By any chance, do you happen to know where they go, the ducks, when it gets all frozen over? I mean does somebody come around in a truck or something and take them away, or do they fly away by themselves—go south or something? — A Catcher In The Rye

Apparently the answer to Holden Caulfield's question was that they stay right there where they are, at least for now. Maybe forever. Hopefully forever, because this duck is all we have that is good anymore. Anyway, while the bodies of water in Central Park are not yet frozen over, we did get our first snowstorm in The Season Of The Duck, and it looks like Mandarin Patinkin quite enjoyed himself! (We guess? Hard to tell with a duck.)

We know this duck can fly, because it has been moving around the Park a fair amount. But while it certainly has the ability to hit warmer climates when things get colder, a little snow hasn't scared him off so far. But will he leave? Last month when we asked David Barrett, who runs the Manhattan Bird Alert Twitter account, he told us: "Domestic ducks, particularly those across the world from their natural habitat, do not usually have the migration instinct." He believes this guy can "easily handle NYC winter cold as long as it has open water... and the artificial water flow [at the Pond] provides a small patch of open water even during protracted severe cold." Which is a much better answer than Holden got ("How the hell should I know about a stupid thing like that?")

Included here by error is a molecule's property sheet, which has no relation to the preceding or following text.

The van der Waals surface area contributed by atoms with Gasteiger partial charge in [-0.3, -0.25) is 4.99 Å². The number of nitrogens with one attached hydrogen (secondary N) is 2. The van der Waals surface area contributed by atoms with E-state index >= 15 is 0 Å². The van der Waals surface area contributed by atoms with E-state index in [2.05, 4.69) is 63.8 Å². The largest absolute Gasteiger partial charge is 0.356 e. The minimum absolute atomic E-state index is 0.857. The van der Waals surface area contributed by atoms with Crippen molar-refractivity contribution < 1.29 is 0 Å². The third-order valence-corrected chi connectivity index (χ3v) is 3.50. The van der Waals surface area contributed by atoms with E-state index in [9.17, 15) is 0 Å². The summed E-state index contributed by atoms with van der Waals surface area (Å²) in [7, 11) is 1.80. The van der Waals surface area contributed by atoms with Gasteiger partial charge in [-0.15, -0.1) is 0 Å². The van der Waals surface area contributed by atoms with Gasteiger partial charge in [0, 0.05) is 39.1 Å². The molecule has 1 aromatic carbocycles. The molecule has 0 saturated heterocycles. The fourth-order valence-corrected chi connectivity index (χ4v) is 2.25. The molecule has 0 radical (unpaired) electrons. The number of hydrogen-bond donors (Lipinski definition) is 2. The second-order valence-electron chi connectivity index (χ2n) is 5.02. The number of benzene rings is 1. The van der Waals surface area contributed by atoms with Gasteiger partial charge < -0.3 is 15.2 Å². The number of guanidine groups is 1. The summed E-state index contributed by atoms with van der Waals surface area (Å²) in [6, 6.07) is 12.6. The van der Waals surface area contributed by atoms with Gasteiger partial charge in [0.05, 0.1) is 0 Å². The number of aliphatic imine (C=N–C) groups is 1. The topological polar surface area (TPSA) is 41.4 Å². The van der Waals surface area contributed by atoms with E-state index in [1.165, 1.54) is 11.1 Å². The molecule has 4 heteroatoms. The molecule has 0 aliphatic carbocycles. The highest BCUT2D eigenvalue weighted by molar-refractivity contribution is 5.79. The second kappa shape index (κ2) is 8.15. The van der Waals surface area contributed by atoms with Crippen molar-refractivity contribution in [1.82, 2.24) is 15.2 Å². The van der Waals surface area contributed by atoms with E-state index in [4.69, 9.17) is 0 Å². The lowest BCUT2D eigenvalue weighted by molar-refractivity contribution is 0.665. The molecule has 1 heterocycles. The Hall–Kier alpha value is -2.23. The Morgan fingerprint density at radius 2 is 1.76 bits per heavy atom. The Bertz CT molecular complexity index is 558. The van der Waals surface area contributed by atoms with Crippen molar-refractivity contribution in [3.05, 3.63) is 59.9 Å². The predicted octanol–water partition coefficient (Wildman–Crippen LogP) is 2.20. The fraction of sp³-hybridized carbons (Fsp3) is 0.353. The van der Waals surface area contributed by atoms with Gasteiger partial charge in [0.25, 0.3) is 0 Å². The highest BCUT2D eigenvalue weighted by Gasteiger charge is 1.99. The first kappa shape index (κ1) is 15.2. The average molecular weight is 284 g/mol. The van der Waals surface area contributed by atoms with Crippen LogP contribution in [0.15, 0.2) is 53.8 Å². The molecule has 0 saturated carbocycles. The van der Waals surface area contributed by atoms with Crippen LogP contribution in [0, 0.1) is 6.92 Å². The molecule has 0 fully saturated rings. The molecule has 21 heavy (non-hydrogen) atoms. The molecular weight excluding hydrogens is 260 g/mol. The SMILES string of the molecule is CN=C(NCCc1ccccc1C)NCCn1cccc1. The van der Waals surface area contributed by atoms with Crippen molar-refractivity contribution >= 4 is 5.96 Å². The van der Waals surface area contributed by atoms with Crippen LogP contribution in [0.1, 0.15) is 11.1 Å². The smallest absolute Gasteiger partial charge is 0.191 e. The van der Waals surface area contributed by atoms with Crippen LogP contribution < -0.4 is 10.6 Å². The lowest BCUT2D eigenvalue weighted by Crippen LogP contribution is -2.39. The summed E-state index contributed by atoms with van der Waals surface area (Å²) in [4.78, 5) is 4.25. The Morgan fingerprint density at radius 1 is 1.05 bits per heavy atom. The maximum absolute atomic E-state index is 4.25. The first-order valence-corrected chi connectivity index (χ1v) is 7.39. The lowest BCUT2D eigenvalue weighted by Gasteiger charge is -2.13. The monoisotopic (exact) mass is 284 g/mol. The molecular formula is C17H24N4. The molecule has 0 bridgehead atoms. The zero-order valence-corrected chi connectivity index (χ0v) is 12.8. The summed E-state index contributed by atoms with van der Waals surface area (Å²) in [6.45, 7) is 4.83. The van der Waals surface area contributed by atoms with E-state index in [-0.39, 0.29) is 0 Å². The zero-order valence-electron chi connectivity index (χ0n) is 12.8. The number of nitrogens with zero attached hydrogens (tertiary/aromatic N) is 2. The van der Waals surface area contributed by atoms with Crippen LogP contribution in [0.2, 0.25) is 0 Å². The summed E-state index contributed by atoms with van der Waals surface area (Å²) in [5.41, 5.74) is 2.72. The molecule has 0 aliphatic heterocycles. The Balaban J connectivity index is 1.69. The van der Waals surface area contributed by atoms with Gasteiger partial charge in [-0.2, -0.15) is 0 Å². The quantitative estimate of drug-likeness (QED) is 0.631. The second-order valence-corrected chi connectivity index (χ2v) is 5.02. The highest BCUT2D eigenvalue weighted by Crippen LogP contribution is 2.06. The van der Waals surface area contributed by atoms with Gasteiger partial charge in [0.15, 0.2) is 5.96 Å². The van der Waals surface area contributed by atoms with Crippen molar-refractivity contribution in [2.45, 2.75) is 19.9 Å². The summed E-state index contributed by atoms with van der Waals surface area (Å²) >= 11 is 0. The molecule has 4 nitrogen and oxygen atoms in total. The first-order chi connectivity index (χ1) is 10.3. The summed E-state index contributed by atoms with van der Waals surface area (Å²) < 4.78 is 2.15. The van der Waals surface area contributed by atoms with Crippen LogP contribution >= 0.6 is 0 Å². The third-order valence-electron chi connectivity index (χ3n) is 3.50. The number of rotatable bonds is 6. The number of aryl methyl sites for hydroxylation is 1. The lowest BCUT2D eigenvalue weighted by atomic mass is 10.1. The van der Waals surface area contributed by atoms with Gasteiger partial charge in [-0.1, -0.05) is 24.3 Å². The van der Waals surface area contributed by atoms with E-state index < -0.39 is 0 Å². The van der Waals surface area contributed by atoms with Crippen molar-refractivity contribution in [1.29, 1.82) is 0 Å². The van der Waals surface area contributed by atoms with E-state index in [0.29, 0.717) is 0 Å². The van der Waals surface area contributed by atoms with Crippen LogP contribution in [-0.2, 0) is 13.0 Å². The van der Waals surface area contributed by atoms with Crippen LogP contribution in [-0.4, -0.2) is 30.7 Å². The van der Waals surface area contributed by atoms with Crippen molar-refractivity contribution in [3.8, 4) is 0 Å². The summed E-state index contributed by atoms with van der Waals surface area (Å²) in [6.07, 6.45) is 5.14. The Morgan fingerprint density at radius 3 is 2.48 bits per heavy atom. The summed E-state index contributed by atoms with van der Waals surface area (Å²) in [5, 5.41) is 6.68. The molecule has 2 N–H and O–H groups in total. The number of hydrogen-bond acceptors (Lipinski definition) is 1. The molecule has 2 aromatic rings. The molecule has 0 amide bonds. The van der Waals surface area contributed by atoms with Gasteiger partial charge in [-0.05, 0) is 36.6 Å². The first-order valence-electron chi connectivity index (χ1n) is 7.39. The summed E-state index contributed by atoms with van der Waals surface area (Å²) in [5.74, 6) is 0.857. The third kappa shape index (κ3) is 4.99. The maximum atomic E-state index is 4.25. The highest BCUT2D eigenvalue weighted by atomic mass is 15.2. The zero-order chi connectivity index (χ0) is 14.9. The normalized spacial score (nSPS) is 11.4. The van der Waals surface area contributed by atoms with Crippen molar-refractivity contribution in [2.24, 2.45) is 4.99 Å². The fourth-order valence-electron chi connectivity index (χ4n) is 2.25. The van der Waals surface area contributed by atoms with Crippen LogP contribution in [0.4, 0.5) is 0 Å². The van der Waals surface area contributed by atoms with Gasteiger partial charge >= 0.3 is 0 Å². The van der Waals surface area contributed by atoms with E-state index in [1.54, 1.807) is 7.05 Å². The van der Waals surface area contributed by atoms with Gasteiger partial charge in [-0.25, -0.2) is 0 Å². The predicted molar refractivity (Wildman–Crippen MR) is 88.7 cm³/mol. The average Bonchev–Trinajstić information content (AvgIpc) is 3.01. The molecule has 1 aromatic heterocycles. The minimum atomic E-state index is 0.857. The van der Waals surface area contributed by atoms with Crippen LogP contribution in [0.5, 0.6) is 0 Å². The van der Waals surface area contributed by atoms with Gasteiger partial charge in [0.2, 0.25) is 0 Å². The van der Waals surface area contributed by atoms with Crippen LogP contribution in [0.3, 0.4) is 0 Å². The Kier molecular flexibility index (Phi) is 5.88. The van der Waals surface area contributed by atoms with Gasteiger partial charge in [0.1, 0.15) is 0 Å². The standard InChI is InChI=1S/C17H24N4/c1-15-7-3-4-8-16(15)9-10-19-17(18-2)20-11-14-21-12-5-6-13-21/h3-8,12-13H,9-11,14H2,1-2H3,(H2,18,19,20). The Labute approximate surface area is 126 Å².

Now, please enjoy these photos and videos of Mandarin Patinkin in the snow. It's impossible to know if this is the sound of joy or hate, but we're choosing to believe it's the former: